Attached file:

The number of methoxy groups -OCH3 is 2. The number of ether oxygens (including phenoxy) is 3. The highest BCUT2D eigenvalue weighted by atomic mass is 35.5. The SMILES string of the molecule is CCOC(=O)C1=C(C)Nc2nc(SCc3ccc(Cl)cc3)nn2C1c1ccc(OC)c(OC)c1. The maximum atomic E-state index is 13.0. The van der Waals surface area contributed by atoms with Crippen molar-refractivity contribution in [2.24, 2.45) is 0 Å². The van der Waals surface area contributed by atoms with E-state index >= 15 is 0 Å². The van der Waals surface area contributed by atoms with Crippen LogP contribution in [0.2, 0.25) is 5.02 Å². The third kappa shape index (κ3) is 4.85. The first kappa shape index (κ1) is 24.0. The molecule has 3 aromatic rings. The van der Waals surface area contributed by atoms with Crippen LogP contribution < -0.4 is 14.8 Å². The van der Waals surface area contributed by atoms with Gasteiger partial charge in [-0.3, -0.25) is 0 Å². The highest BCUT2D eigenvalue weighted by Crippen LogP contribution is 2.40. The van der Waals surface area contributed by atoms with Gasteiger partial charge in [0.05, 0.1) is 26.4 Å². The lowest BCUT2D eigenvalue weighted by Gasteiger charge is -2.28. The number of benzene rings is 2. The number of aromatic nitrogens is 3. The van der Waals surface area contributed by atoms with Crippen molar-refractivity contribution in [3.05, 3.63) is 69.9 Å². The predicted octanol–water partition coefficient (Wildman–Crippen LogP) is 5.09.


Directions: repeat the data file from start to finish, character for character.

The number of methoxy groups -OCH3 is 2. The number of ether oxygens (including phenoxy) is 3. The highest BCUT2D eigenvalue weighted by atomic mass is 35.5. The SMILES string of the molecule is CCOC(=O)C1=C(C)Nc2nc(SCc3ccc(Cl)cc3)nn2C1c1ccc(OC)c(OC)c1. The maximum atomic E-state index is 13.0. The van der Waals surface area contributed by atoms with Crippen molar-refractivity contribution in [2.24, 2.45) is 0 Å². The van der Waals surface area contributed by atoms with E-state index >= 15 is 0 Å². The van der Waals surface area contributed by atoms with Crippen LogP contribution in [0.2, 0.25) is 5.02 Å². The third kappa shape index (κ3) is 4.85. The first kappa shape index (κ1) is 24.0. The molecule has 3 aromatic rings. The van der Waals surface area contributed by atoms with Crippen LogP contribution < -0.4 is 14.8 Å². The van der Waals surface area contributed by atoms with Gasteiger partial charge in [-0.3, -0.25) is 0 Å². The highest BCUT2D eigenvalue weighted by Crippen LogP contribution is 2.40. The van der Waals surface area contributed by atoms with Gasteiger partial charge in [0.05, 0.1) is 26.4 Å². The lowest BCUT2D eigenvalue weighted by Gasteiger charge is -2.28. The number of benzene rings is 2. The number of aromatic nitrogens is 3. The van der Waals surface area contributed by atoms with Crippen molar-refractivity contribution in [3.05, 3.63) is 69.9 Å². The predicted octanol–water partition coefficient (Wildman–Crippen LogP) is 5.09.